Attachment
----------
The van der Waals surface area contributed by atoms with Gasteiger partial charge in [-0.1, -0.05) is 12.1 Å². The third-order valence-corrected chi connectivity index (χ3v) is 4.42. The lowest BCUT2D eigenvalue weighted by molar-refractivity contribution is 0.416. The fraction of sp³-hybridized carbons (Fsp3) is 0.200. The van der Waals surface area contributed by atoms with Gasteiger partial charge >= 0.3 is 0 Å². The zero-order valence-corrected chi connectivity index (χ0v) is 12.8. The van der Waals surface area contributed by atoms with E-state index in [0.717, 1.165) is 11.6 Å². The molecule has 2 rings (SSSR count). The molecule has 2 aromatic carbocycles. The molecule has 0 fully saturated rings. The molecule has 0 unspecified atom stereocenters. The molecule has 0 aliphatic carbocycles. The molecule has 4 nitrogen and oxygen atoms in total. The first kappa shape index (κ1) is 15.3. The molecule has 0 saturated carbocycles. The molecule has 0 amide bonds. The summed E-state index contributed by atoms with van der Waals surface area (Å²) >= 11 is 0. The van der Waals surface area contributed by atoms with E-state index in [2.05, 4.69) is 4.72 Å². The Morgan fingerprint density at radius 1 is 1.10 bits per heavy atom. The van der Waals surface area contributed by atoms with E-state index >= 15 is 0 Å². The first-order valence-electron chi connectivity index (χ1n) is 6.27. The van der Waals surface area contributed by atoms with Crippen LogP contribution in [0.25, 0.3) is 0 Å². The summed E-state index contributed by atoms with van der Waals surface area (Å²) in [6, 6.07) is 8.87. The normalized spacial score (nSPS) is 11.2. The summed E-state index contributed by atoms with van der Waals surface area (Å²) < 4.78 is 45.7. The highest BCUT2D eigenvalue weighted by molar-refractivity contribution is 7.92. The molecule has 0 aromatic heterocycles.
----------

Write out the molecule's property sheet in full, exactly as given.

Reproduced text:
The van der Waals surface area contributed by atoms with Gasteiger partial charge in [-0.1, -0.05) is 12.1 Å². The third-order valence-corrected chi connectivity index (χ3v) is 4.42. The lowest BCUT2D eigenvalue weighted by molar-refractivity contribution is 0.416. The fraction of sp³-hybridized carbons (Fsp3) is 0.200. The van der Waals surface area contributed by atoms with Gasteiger partial charge >= 0.3 is 0 Å². The zero-order valence-corrected chi connectivity index (χ0v) is 12.8. The van der Waals surface area contributed by atoms with E-state index in [0.717, 1.165) is 11.6 Å². The molecule has 2 rings (SSSR count). The molecule has 2 aromatic carbocycles. The molecule has 0 fully saturated rings. The molecule has 0 unspecified atom stereocenters. The molecule has 0 aliphatic carbocycles. The molecule has 4 nitrogen and oxygen atoms in total. The first kappa shape index (κ1) is 15.3. The molecule has 0 saturated carbocycles. The molecule has 0 amide bonds. The summed E-state index contributed by atoms with van der Waals surface area (Å²) >= 11 is 0. The van der Waals surface area contributed by atoms with E-state index in [2.05, 4.69) is 4.72 Å². The Morgan fingerprint density at radius 1 is 1.10 bits per heavy atom. The van der Waals surface area contributed by atoms with E-state index >= 15 is 0 Å². The first-order valence-electron chi connectivity index (χ1n) is 6.27. The van der Waals surface area contributed by atoms with Crippen LogP contribution in [0.25, 0.3) is 0 Å². The summed E-state index contributed by atoms with van der Waals surface area (Å²) in [6, 6.07) is 8.87. The normalized spacial score (nSPS) is 11.2. The summed E-state index contributed by atoms with van der Waals surface area (Å²) < 4.78 is 45.7. The highest BCUT2D eigenvalue weighted by molar-refractivity contribution is 7.92. The molecule has 0 aromatic heterocycles.